Why You Care What Others Think—and What to Do About It (Part 1 of 2)

The reason you want to please other people (if you do) is that you have made them your standard of knowledge and truth your whole life.

If the herd thinks something is true, it’s true; if they reject an idea, the idea is false.

You may not have realized you were doing this. Instead of making objective, rational facts your standard, you have put yourself totally at the mercy of other people’s judgments.

Even if most other people were fair and reasonable, this would still be a problem. You need to have confidence in yourself, not only your associates and friends.

Large numbers of people, regrettably, are not consistently fair and reasonable. There’s a real trend today away from reason and fairness, and towards doing whatever feels right — and damn the consequences.

There’s also a major self-esteem problem out in the world. Many others will cut you down so that they can feel better about themselves. In a sick sort of a way, they need you to be flawed so that they don’t have to feel so badly about their own shortcomings.

They want someone to look down upon, to make them feel better about themselves.

This is the sort of mentality whose favorable opinion you so desperately want? No wonder you’re so anxious!

You’ve probably made two profound errors over the years, without realizing it fully. (1) You’ve surrendered your independent, objective judgment to the perceptions and beliefs of other people; (2) the specific people to whose perceptions you’ve surrendered are less than rational and, in extreme cases, outright irrational!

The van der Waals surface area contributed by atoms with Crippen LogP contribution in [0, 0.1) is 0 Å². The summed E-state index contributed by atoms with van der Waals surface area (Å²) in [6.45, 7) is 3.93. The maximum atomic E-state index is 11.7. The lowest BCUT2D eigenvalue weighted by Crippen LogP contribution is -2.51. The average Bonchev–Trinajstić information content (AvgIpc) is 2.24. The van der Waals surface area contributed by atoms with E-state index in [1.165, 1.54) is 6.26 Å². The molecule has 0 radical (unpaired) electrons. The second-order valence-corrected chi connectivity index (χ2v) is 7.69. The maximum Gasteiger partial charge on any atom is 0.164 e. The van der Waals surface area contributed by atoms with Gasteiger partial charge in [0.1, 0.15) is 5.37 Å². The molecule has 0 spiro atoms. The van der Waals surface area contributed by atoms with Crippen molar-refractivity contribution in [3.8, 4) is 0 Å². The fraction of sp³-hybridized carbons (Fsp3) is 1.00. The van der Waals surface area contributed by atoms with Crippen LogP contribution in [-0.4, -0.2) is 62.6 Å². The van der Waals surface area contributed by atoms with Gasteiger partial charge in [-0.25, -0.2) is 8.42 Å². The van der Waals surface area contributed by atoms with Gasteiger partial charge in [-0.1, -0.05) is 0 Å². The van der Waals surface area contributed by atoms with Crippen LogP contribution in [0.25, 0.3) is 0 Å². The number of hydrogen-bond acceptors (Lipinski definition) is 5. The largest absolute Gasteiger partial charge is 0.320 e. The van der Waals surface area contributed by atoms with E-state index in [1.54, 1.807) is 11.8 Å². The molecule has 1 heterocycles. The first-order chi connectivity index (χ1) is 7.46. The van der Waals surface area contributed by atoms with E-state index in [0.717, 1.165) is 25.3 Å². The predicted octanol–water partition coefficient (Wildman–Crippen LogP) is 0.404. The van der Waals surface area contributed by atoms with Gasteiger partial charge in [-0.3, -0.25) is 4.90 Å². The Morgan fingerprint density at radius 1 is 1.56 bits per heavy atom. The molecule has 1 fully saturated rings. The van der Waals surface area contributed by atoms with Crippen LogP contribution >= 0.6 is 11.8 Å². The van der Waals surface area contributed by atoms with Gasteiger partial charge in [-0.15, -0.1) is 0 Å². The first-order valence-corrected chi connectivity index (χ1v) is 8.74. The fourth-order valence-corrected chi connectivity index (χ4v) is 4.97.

This is why you’re anxious. This is the fundamental core of your self-esteem problem. Not your childhood. Not your brain cells. Rather: your mistaken way of determining truth or falsehood. Your silent, unspoken premises about how to use your mind and gain knowledge in the world.

So what’s the antidote? Objectivity. Many specific methods are available to you. Let me describe one effective technique which works for many people I know. At the end of each day, write down what you did well. Write down objective evidence of your strengths and virtues. The strengths and virtues can be internal or external. Maybe you worked extra hard to concentrate on a difficult task. Maybe you gave a public talk even though it made you very nervous. Maybe you asked someone special out on a date. Maybe you simply
did a bit less procrastinating than the day before.

The possibilities are endless. There is no ‘right or wrong’ to this exercise, other than (1) stay focused on the positive; and, (2) stay focused on the factual. The important thing is to write down objective facts about what you did well. Keep them brief. In fact, condense them into key words and phrases and write it down somewhere. Carry it with you throughout the day. It will remind you of strengths you have already exhibited, and that you can exhibit again. It will help you become more concerned about your reputation with yourself, and less concerned about your reputation with others.

Should you disregard negative facts about yourself? Of course not. But if you suffer from low self-esteem, it’s a good idea to develop the habit of identifying positive facts first. If you allow yourself to become sidetracked by the negative, then you will probably fall back into the old habits of worrying about what others think of you.

My suggestion is to spend several weeks or months on this positive exercise first. Then, once you become used to it, start to include your flaws and weaknesses on your list of strengths. But don’t be negative and hateful about them. Simply write down some constructive criticism—traits or behaviors that you know need work, such as ‘listen better’ or ‘think before speaking.’

Continued in tomorrow’s column.


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